Changing snowfall makes it harder to fight fire with fire — The Associated Press

Women in Prescribed Fire Training Exchange participants practice different controlled burning ignition patterns. Photo courtesy Lenya Quinn-Davidson, Fire Adapted Communities Learning Network via USDA

Click the link to read the article on the Associated Press website (Brittany Peterson and Matthew Brown). Here’s an excerpt:

[Controlled burn] operations are a central piece of the Biden administration’s $50 billion plan to reduce the density of western forests that have been exploding into firestorms as climate change bakes the region. But the same warming trends that worsen wildfires will also challenge the administration’s attempts to guard against them. Increasingly erratic weather means snow is not always there when needed to safely burn off tall debris piles like those on Colorado’s Pike-San Isabel National Forest. And that seriously complicates the job of exhausted firefighters, now forced into service year-round…Western wildfires have become more volatile as climate change dries forests already thick with vegetation from years of intensive fire suppression. And the window for controlled burns is shrinking.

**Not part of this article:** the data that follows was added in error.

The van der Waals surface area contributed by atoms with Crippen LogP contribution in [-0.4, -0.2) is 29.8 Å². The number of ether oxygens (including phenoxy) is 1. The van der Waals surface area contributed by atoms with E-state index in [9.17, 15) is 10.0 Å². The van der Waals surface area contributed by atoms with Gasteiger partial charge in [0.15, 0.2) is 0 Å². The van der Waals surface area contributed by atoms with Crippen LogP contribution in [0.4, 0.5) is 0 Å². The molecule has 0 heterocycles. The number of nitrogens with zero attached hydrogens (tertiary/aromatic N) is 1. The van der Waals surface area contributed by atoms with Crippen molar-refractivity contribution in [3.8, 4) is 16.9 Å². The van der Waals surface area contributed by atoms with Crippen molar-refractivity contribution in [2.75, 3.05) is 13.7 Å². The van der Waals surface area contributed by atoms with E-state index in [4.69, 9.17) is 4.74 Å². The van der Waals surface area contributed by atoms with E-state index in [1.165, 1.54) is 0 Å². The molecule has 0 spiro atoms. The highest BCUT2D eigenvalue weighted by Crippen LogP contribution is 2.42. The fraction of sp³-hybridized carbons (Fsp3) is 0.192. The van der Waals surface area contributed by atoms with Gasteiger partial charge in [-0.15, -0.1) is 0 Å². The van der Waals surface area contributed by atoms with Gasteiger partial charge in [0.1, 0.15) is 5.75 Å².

“It’s been a little bit harder just because of shorter winters,” said David Needham, a U.S. Forest Service ranger who led the Colorado burn operation in late February when the thermometer hovered around zero degrees Fahrenheit (minus 18 Celsius). Surrounding hillsides showed barren scars from past wildfires, including a 2002 blaze that destroyed 133 homes and at the time was the largest in state history.

Aerial view from the south of Hayman Fire June 30, 2002. Road traversing from left to right is U.S. Highway 24. Town of Manitou Springs is in lower part of photo, Colorado Springs to the right. Garden of the Gods park defined by three upright orange rock formations in right center just below smoke line. Creative Commons Attribution-Share Alike 4.0 International license.

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